My next steps are: to remove any infected leaves; find the highest injection rate of CO2 that the fish feel comfortable with and spot treat any algae with excel while filtration and powerheads are turned off.

I will continue as usual with EI dosing.

Thanks again!
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Old 06-22-2013, 05:11 PM   #21
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You are focusing too much on adding stuff to the tank. That is the general approach on the US forums so that is what you think works best because everybody talks about chemicals, fertilizers, and "adding more". In reality you need to "remove more".

Your tank has an issue with waste. That includes the fertilizers you are adding (and now more of them). You need to first remove the waste as much as possible. That may or may not include reducing the excessive fertilization. The waste may not be visible but as you see algae grows for no apparent reason.

Practical advice:
----------------------------------

Remove waste:
The first thing to do is to vacuum and change water so you remove visible waste. Do not overdo the water changes. You can lead your biofilter to crashing if you hit it too often with fresh, dechlorinated water. That doesn't sound not right but in real life it can happen. Best practice - change water every other day, no more than 15% of the tank volume. Premix the dechlorinator, don't use your tank as a chemical mixing vessel for the dechlorinator.

Water flow:
Next thing to do is to improve your filtration. That includes both larger biofilter volume AND better water flow pattern. You do not necessarily need higher flow. Depending on how you position the outflow and inflow you can have a tremendous increase in the efficiency of the water circulation. Best approach - direct the flow close and along the front glass only, the outflow is close to the surface, the intake pipe is on the same side as the outflow pipe. The intake pipe is a little above the substrate. The outtake pipe creates a slight ripple on the surface (that is very important because the surface plays a huge role in the processes in the tank).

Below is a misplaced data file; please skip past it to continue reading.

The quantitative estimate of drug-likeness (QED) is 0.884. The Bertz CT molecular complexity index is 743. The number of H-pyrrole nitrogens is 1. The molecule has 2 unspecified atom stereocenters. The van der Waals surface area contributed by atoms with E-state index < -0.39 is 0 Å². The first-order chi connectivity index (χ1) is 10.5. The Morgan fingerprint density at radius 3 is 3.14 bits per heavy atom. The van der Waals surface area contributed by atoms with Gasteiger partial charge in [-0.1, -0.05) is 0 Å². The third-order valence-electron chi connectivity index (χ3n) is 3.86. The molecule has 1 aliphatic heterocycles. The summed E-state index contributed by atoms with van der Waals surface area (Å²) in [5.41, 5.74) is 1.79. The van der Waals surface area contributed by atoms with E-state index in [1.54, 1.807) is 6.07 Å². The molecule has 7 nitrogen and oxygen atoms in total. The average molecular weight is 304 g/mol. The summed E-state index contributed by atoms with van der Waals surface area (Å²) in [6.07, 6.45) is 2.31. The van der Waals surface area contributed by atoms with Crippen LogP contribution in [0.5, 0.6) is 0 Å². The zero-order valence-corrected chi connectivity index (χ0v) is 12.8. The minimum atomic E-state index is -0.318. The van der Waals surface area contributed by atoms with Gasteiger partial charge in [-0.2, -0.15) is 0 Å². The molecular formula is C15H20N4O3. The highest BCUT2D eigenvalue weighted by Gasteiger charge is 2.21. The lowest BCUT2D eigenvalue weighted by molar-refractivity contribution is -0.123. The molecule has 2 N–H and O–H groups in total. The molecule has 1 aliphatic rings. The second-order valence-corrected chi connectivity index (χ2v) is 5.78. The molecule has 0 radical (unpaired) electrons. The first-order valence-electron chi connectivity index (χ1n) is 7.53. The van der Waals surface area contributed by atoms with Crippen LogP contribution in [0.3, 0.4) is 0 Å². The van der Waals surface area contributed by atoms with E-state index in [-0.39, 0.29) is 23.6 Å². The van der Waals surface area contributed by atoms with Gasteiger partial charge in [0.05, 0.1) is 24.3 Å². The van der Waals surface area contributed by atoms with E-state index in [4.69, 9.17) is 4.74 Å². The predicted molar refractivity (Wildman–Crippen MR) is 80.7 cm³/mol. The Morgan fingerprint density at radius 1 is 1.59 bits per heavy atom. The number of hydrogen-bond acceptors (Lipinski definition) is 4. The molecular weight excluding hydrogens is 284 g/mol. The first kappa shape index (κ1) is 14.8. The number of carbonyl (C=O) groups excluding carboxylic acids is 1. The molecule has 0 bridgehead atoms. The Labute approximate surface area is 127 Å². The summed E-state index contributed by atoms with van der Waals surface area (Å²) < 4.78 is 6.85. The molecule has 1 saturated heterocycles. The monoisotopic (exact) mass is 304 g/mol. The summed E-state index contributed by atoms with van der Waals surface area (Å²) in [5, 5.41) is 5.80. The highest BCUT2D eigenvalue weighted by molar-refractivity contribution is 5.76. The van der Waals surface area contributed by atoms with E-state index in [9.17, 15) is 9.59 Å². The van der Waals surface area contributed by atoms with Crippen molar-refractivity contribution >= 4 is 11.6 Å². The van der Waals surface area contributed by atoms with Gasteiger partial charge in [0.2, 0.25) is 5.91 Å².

Biofilter volume:
The volume of your biofilter needs to be as large as possible. That Eheim filter is not going to do wonders for you. I don't know what size is your tank but the volume of the Eheim is good for about a 20 gallon tank at most. You can make it work though, even if it is small to start with. Get some pumice from any Bonsai supplier. Look for size of the grains from 5 mm to 10 mm. This material will serve as both biological and mechanical filtration media. So it needs to be placed in a mesh bag so you can take it out of the filter easily and rinse it in tank water every 2 weeks or so. No sponges, no active carbon.